Tourism is a tool to integrate the cultural heritage, the conservation of biodiversity and the defense of the rights of indigenous peoples, says Ricardo Campos, president of the board of directors of the Indigenous Tourism Network of Mexico (RITA) in an interview with Efe. ).
"What we are looking for is community development with identity, with tourism as a showcase," Campos details.
Tourism, biodiversity and culture
RITA is an association of community organizations that offer tourism services with an indigenous identity. It brings together more than 100 organizations in 16 states of Mexico and with the presence of 17 indigenous peoples such as Purépechas, Totonacos, Mazahuas and Lacandones.
Campos explained that through RITA, a dignified life is sought for the communities without losing their identity, in contrast to the cases in which "tourism has been an activity that has negatively impacted biodiversity and culture."
An example of this is the Mayan area, with "a high rate of tourism but also a high level of loss of language and biodiversity due to mega-tourism projects."
Through RITA "we seek to integrate ourselves into this sustainable but tourist development, which allows us to maintain our identity and development as peoples", adds the manager.
"We focus tourist activity towards the construction of a platform for the development of indigenous peoples, generating sustainable economic mechanisms that conserve and take advantage of the use of biodiversity."
Increased awareness of tourists
Campos acknowledged that sustainable tourism is making a comeback compared to the traditional one, since a change is perceived towards a less aggressive tourism to our natural environment.
“There is a greater awareness on the part of national and foreign tourists; for this reason the demand has grown ”, he indicates.
He added that new tourism financing projects must include a concept more focused on local development.
According to Campos, “I don't know
e tries to generate projects that may have a negative impact on identity or on the form of community organization ”.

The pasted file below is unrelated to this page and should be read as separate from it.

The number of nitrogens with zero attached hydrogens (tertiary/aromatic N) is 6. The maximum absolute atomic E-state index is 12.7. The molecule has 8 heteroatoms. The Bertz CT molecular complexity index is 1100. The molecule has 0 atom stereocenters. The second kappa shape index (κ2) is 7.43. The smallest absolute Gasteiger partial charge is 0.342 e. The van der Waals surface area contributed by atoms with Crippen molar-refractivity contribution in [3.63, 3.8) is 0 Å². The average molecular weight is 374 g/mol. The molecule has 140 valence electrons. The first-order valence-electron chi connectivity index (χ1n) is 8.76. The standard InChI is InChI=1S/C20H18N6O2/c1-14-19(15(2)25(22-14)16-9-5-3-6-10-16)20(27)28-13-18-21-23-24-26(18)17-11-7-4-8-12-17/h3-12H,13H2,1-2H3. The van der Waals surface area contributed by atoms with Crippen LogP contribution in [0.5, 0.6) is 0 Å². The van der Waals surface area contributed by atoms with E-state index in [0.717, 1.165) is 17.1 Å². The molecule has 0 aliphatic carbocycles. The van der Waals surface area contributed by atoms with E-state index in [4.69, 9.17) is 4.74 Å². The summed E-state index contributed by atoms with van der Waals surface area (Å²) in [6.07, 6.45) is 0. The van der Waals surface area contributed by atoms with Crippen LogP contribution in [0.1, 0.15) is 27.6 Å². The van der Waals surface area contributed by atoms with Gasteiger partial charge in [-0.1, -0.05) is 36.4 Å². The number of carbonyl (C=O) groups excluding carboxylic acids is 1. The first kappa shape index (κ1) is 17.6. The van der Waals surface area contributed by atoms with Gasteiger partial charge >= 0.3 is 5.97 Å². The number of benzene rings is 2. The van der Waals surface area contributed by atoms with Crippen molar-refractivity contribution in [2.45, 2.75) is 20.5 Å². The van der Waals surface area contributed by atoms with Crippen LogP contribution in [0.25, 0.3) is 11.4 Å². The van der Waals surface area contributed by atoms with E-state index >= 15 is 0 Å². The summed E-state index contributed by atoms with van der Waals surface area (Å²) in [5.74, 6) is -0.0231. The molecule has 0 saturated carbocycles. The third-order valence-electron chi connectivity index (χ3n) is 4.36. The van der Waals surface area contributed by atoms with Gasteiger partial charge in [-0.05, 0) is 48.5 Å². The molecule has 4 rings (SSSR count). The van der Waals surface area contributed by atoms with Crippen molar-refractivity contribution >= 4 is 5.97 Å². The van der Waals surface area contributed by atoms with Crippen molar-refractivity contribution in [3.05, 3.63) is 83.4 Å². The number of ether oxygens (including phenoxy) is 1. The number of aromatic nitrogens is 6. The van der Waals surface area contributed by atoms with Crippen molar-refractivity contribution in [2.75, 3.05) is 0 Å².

He stressed that tourism projects have to contemplate what the communities do in their day to day with the maintenance of their culture, their biodiversity and traditional knowledge to integrate it into the tourist activity.
He mentioned that one of the main challenges is to connect this concept of indigenous development in the National Tourism Strategy, in addition to strengthening and promoting the promotion of RITA's tourist destinations.
He emphasized that although during this holiday season the greatest influx is to the Mayan zone, there is also a high demand in cultural tourism sites such as Teotihuacan, in the State of Mexico; the Sierra Norte de Puebla, and Capulálpam de Méndez, a magical town in Oaxaca, which are part of RITA.
Campos pointed out that women, men and young people participate in the Network with different economic undertakings not only tourism, and also work for the conservation of flora, fauna and traditional knowledge such as ancestral medicine, as well as the rescue, conservation and revaluation of cultural practices such as music, dance, literature, parties and ceremonies.
Productive activities generated from field work are also practiced, such as the sale of honey, vanilla, coffee and products from the milpa.
Campos expressed his concern about the factors that discourage the arrival of tourism such as natural events (volcanic and seismic activity), insecurity and excessive diffusion that focuses the focus on particular sites in Mexico and takes away attention to others just as important.
The tourist offer that RITA offers is enriching, Campos pointed out, since the visitor or tourist can know the living indigenous culture of the communities, share their history, their community practices and their culture, and enjoy the great natural wealth of Mexico.